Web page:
Are we any closer to realising visions from Horizons?

A lot of things have changed over the years since Horizons was conceived.

The daughter in the reclaimed desert scene used voice recognition to command the crop harvesters, and so did the boy in the kitchen scene. A huge majority of this very tribute website was dictated to the computer by voice recognition. A number of smart phones and even some cars even have it today.

On occasion I was interrupted by people calling me on Skype where I can see them and talk to them wherever they are in the world. Videoconferencing is now an accepted part of everyday business and is even becoming possibly on smart phones.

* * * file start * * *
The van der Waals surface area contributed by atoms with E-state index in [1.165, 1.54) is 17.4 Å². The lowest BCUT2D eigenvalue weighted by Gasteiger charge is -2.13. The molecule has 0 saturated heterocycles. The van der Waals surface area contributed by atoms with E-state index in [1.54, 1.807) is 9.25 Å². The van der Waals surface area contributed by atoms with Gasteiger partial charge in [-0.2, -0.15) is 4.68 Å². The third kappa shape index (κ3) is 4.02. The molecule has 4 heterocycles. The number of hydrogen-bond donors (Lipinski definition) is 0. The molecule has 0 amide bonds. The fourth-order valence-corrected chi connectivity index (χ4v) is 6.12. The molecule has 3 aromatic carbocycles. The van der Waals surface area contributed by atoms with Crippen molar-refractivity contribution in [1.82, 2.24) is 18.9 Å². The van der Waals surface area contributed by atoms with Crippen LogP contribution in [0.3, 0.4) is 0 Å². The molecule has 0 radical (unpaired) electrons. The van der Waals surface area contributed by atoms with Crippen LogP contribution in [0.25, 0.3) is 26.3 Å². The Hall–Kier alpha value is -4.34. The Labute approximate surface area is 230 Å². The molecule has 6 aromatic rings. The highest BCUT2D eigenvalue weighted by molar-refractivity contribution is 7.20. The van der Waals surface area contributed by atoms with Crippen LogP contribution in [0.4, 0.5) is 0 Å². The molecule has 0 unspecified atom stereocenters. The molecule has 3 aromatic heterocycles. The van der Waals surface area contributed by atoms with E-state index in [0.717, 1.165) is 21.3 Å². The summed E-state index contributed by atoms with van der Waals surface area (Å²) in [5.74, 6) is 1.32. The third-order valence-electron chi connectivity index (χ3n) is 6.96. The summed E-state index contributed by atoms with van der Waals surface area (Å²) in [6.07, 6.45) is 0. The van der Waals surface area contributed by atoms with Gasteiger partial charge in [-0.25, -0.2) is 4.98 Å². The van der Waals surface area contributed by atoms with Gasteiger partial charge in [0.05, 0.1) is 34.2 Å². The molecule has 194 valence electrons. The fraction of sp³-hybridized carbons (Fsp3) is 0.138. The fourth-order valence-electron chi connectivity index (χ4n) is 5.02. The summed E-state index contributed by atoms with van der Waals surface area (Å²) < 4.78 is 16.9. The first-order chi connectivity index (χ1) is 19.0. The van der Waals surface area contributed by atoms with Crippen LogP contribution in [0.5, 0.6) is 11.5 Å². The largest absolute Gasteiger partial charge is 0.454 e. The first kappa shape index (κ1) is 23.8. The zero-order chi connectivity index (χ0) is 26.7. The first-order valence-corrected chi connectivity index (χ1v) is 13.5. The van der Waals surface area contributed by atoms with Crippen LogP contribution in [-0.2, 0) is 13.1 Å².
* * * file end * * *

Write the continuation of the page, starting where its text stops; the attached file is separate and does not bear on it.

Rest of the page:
Fridges can now automatically re-order items of food that you are running out of using the Internet - maybe not incorporating voice recognition to open drawers, but surely less amusing because of it.

Genetically modified fruit and vegetables are common, although many people prefer organic non-GM products. Scientists in China germinate seeds in space which spawn huge aubergines, tomatoes, etc. back on earth.

Pre-orders for holidays in outer space are being taken (allbeit from multi-millionnaires!).

Hong Kong Disneyland reclaimed some sea, but not desert!

This underwater hotel in the Bahamas opened in 2006:


From The Funday Times / Sunday Times, November 2005.

So although the physical locations aren't the same as in Horizons, some of the technology is similar, if not ahead of Horizons.

1983: If we have dreamed it, we really can do it!

2011: Dreamed it - done it!

 

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If we can dream it, we can do it